Delaware Prosperity Partnership promotes Delaware as a premier location for companies to locate and expand, and supports local entrepreneurs and innovators.
In keeping with this edition’s theme of entrepreneurship and optimism, we shine the spotlight on one of our own, Ariel Gruswitz, Director of Innovation at Delaware Prosperity Partnership.
What does innovation mean in terms of what you feel is the mission of your job?
Gruswitz: I think there are a couple different aspects to it. In the science and technology world, innovation is asking, “Is there a more efficient way to do this?” or “How can we think outside the box in a way that’s beneficial for the business or the organization, but also for society?”
The stereotypical use of [the term] is in the science and tech areas, but it really applies to any kind of organization or company that’s trying to do things differently, whether it’s making a new product or creating a service.
I also think there is a cultural aspect to it: In Delaware we also focus on making the culture more inclusive and welcoming to all people, which then supports an even more robust ecosystem.
What is it about Delaware that helps it be more innovative?
Gruswitz: Just as our ads say: “Delaware is much bigger because of its size.” And it’s not only size, it’s access in another way as well—access to thought leaders, entrepreneurs, start-ups and researchers. Time and time again we hear that access in Delaware makes connectivity easier.
We have a rich 200+ year history of science and technology in this state. In many ways, this is a unique place. And we’re focused on convening the entrepreneurs and start-ups to ensure we can better understand the resources needed to truly capitalize on this remarkable talent pool and its potential.
Is there any particular area where you think Delaware could compete in that push for innovation?
Gruswitz: Actually, I think we are on that journey now. Because of my background, I see a real opportunity with agriculture, and I spend a decent amount of time trying to connect the stakeholders together. How do we connect the digital technologies that are being developed in the northern part of the state with the growers downstate?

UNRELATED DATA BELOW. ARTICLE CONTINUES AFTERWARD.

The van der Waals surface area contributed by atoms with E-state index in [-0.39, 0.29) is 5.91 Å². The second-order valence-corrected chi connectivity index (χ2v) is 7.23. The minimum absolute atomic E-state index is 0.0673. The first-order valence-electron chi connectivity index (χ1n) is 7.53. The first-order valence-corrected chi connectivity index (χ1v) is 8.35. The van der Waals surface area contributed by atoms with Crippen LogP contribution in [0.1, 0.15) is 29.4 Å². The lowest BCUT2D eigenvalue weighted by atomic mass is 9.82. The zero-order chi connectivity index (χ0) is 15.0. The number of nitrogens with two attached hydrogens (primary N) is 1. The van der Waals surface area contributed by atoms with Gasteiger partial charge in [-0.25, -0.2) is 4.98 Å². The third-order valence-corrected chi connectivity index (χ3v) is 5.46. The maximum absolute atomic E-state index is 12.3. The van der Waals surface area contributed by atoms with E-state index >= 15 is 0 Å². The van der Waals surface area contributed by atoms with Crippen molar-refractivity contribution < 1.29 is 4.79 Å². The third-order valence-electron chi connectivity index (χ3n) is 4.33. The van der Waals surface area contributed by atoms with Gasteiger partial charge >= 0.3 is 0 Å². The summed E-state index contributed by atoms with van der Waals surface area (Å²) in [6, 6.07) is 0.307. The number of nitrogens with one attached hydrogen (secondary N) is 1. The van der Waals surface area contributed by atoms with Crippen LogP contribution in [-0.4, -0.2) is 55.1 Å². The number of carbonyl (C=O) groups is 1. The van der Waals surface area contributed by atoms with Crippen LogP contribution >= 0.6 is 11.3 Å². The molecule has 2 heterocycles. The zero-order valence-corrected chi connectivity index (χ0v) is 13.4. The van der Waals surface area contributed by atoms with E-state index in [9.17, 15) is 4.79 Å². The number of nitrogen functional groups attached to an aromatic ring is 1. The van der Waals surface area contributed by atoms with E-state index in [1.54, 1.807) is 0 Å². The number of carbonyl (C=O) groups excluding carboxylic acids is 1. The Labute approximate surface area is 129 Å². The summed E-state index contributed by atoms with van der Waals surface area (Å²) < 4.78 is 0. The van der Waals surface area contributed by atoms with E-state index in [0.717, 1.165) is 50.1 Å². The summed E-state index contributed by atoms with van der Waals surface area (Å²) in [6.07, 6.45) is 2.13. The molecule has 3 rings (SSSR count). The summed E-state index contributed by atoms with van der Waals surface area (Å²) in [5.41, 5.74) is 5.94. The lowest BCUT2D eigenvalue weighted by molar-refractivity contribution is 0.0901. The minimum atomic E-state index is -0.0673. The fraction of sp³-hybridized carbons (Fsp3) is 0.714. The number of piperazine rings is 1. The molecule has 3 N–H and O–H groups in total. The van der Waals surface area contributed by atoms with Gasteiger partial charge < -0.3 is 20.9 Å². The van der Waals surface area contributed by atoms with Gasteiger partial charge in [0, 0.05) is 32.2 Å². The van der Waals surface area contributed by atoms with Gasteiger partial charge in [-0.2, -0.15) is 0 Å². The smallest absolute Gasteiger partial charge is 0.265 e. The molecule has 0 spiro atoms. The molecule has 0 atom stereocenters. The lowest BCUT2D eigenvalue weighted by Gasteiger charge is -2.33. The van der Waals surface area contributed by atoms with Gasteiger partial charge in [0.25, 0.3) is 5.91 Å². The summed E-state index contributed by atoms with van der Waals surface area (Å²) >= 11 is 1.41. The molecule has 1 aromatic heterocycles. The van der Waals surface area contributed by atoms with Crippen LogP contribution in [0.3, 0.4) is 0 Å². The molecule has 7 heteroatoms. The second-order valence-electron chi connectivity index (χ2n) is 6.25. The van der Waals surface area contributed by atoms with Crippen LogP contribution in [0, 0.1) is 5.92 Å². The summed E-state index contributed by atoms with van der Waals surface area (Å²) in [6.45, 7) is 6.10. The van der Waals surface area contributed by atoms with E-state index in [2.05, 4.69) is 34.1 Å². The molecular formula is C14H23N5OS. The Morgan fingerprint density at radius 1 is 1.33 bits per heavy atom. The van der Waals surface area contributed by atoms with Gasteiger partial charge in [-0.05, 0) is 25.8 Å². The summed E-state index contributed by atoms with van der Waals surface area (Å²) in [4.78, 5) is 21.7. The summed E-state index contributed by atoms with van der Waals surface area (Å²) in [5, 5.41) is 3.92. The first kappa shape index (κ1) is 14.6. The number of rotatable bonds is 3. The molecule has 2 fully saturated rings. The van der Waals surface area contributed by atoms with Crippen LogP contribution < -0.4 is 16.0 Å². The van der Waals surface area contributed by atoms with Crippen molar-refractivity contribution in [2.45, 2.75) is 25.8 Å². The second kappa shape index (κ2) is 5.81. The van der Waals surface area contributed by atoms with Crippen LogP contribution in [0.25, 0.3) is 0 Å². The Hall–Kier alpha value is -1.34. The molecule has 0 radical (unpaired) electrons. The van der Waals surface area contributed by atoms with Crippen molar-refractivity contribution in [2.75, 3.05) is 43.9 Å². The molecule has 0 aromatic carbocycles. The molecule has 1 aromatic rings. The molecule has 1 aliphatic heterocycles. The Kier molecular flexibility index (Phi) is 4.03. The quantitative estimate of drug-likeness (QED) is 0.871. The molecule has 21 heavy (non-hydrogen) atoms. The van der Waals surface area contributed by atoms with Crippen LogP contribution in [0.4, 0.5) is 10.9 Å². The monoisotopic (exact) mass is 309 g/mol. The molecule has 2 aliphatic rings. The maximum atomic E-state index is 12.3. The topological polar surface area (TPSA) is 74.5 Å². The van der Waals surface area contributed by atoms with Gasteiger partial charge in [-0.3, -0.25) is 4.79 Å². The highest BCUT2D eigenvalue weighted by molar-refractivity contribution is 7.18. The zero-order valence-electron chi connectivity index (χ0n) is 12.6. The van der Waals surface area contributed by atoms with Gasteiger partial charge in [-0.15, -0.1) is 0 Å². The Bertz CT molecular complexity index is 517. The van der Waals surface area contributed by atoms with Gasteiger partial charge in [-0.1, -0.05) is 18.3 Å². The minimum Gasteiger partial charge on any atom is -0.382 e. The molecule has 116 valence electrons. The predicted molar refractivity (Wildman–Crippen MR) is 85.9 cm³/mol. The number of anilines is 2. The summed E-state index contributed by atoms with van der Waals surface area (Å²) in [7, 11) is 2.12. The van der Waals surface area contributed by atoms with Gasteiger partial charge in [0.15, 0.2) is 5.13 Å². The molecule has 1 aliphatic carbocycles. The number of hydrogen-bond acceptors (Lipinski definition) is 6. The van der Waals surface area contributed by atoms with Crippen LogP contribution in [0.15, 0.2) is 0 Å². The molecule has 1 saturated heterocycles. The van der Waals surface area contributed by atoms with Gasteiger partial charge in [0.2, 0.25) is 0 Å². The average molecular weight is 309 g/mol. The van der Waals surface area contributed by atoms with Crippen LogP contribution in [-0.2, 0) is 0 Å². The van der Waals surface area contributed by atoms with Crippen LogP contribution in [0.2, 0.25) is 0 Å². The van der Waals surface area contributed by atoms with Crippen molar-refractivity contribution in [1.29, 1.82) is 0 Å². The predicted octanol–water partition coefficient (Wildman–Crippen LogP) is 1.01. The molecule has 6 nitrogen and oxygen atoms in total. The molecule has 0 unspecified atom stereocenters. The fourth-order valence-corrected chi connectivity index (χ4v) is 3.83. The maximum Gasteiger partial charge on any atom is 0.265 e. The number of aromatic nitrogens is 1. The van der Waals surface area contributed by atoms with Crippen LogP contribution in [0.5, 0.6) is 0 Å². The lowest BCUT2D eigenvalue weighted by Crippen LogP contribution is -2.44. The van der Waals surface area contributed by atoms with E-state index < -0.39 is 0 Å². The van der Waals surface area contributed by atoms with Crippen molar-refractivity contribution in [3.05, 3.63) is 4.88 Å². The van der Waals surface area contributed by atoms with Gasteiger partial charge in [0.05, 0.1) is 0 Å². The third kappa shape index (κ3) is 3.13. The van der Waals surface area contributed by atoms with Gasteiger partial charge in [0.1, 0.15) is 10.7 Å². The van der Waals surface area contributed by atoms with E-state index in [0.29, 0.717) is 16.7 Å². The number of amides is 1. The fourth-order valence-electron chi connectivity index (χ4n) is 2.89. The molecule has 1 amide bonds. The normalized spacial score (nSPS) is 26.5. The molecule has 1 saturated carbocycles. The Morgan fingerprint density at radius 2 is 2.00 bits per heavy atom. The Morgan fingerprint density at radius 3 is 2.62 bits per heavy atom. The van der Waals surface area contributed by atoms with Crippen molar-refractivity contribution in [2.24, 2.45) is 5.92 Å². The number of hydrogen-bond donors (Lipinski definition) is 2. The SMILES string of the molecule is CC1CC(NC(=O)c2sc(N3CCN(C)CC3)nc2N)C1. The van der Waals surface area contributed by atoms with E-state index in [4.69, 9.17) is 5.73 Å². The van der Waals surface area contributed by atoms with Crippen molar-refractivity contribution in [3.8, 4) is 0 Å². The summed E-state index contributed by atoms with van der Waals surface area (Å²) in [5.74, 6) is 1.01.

Agriculture is one area. Another is biosciences, where we have an interesting community. It’s not a stereotypical scenario and points to another value-add of Delaware’s science and tech community. For us, it’s all the companies that make life sciences discoveries possible whether it’s creating instrumentation, research organizations, manufacturing organizations, or the mix of chemistry/bioscience companies.
What opportunity are you most excited about for Delaware as you look at 2020?
Gruswitz: One event that a lot of us are working on together is NeoFest. It’s going to be May 7 at the Chase Center.
For us, NeoFest means the celebration of what’s new in tech and start-ups. There are a few different elements to it. It’s a tech start-up competition, which DPP is sponsoring along with the State. We’re offering three significant top prizes. Start-ups from anywhere can apply, but if they win, they have to build their tech start-up in Delaware.
It’s also going to be an entrepreneurial summit, where people can learn about entrepreneurship in technology. There’ll be an innovation showcase for start-ups. And large existing companies can come in and talk about exciting new technologies they’re working on.
It’s really been a great exercise so far. It’s inviting and encouraging [a variety of organizations] to work together… If we’re all pulling together, I think we’ll all benefit.
Have a suggestion for our spotlight? Email us at email@example.com